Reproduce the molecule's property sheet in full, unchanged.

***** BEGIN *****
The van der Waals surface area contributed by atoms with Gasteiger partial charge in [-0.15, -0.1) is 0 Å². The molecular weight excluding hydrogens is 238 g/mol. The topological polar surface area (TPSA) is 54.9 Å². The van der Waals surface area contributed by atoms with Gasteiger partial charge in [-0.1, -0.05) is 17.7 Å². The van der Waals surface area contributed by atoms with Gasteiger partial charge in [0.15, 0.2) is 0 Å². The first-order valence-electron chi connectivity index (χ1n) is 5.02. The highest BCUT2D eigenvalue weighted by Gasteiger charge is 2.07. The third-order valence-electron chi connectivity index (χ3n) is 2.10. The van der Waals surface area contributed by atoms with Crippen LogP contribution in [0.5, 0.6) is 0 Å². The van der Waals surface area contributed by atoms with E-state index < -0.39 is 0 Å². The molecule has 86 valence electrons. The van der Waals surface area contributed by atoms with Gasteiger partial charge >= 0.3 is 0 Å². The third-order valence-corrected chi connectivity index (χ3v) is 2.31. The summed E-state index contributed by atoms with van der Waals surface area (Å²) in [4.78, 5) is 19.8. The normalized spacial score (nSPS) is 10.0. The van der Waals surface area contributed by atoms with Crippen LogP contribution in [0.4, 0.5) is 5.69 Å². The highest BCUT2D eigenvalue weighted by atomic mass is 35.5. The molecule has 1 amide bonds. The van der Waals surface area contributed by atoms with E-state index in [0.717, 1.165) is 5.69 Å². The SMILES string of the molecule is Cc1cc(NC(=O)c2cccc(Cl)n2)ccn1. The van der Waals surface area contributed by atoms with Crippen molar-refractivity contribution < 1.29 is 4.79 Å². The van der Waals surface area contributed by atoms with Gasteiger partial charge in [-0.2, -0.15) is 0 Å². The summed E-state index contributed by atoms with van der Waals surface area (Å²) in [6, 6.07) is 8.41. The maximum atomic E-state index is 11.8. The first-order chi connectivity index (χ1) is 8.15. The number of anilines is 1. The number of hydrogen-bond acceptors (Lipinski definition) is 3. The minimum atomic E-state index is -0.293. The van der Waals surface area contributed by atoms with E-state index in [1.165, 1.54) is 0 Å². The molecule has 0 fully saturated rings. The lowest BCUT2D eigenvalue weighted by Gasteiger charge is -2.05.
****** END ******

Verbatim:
The van der Waals surface area contributed by atoms with Gasteiger partial charge in [-0.15, -0.1) is 0 Å². The molecular weight excluding hydrogens is 238 g/mol. The topological polar surface area (TPSA) is 54.9 Å². The van der Waals surface area contributed by atoms with Gasteiger partial charge in [-0.1, -0.05) is 17.7 Å². The van der Waals surface area contributed by atoms with Gasteiger partial charge in [0.15, 0.2) is 0 Å². The first-order valence-electron chi connectivity index (χ1n) is 5.02. The highest BCUT2D eigenvalue weighted by Gasteiger charge is 2.07. The third-order valence-electron chi connectivity index (χ3n) is 2.10. The van der Waals surface area contributed by atoms with Crippen LogP contribution in [0.5, 0.6) is 0 Å². The van der Waals surface area contributed by atoms with E-state index < -0.39 is 0 Å². The molecule has 86 valence electrons. The van der Waals surface area contributed by atoms with Gasteiger partial charge >= 0.3 is 0 Å². The third-order valence-corrected chi connectivity index (χ3v) is 2.31. The summed E-state index contributed by atoms with van der Waals surface area (Å²) in [4.78, 5) is 19.8. The normalized spacial score (nSPS) is 10.0. The van der Waals surface area contributed by atoms with Crippen LogP contribution in [0.4, 0.5) is 5.69 Å². The highest BCUT2D eigenvalue weighted by atomic mass is 35.5. The molecule has 1 amide bonds. The van der Waals surface area contributed by atoms with E-state index in [0.717, 1.165) is 5.69 Å². The SMILES string of the molecule is Cc1cc(NC(=O)c2cccc(Cl)n2)ccn1. The van der Waals surface area contributed by atoms with Crippen molar-refractivity contribution < 1.29 is 4.79 Å². The van der Waals surface area contributed by atoms with Gasteiger partial charge in [-0.2, -0.15) is 0 Å². The summed E-state index contributed by atoms with van der Waals surface area (Å²) in [6, 6.07) is 8.41. The maximum atomic E-state index is 11.8. The first-order chi connectivity index (χ1) is 8.15. The number of anilines is 1. The number of hydrogen-bond acceptors (Lipinski definition) is 3. The minimum atomic E-state index is -0.293. The van der Waals surface area contributed by atoms with E-state index in [1.165, 1.54) is 0 Å². The molecule has 0 fully saturated rings. The lowest BCUT2D eigenvalue weighted by Gasteiger charge is -2.05.